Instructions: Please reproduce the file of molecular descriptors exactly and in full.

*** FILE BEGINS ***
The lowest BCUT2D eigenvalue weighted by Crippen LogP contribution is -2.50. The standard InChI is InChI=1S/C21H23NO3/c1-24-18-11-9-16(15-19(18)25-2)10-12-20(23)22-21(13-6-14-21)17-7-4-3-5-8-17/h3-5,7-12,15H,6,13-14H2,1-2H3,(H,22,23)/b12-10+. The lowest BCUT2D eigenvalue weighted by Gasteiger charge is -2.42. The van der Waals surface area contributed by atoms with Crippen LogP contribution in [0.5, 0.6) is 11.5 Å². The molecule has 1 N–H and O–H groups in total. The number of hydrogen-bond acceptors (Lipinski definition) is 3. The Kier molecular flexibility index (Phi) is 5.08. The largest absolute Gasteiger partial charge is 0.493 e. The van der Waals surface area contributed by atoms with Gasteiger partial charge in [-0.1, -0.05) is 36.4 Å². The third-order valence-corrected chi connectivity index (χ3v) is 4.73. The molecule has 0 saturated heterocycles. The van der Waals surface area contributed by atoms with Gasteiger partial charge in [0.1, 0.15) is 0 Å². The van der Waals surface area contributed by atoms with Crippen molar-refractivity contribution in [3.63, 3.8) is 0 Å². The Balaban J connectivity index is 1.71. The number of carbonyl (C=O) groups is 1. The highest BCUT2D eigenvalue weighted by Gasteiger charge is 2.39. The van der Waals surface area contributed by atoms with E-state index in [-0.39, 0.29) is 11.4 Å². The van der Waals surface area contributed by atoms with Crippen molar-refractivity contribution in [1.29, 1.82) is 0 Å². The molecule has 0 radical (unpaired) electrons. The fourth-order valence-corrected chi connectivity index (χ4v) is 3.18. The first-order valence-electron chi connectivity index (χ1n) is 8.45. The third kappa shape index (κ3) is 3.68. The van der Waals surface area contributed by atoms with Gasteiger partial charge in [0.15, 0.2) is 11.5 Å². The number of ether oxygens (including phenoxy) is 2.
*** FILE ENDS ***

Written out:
The lowest BCUT2D eigenvalue weighted by Crippen LogP contribution is -2.50. The standard InChI is InChI=1S/C21H23NO3/c1-24-18-11-9-16(15-19(18)25-2)10-12-20(23)22-21(13-6-14-21)17-7-4-3-5-8-17/h3-5,7-12,15H,6,13-14H2,1-2H3,(H,22,23)/b12-10+. The lowest BCUT2D eigenvalue weighted by Gasteiger charge is -2.42. The van der Waals surface area contributed by atoms with Crippen LogP contribution in [0.5, 0.6) is 11.5 Å². The molecule has 1 N–H and O–H groups in total. The number of hydrogen-bond acceptors (Lipinski definition) is 3. The Kier molecular flexibility index (Phi) is 5.08. The largest absolute Gasteiger partial charge is 0.493 e. The van der Waals surface area contributed by atoms with Gasteiger partial charge in [-0.1, -0.05) is 36.4 Å². The third-order valence-corrected chi connectivity index (χ3v) is 4.73. The molecule has 0 saturated heterocycles. The van der Waals surface area contributed by atoms with Gasteiger partial charge in [0.1, 0.15) is 0 Å². The van der Waals surface area contributed by atoms with Crippen molar-refractivity contribution in [3.63, 3.8) is 0 Å². The Balaban J connectivity index is 1.71. The number of carbonyl (C=O) groups is 1. The highest BCUT2D eigenvalue weighted by Gasteiger charge is 2.39. The van der Waals surface area contributed by atoms with E-state index in [-0.39, 0.29) is 11.4 Å². The van der Waals surface area contributed by atoms with Crippen molar-refractivity contribution in [1.29, 1.82) is 0 Å². The molecule has 0 radical (unpaired) electrons. The fourth-order valence-corrected chi connectivity index (χ4v) is 3.18. The first-order valence-electron chi connectivity index (χ1n) is 8.45. The third kappa shape index (κ3) is 3.68. The van der Waals surface area contributed by atoms with Gasteiger partial charge in [0.15, 0.2) is 11.5 Å². The number of ether oxygens (including phenoxy) is 2.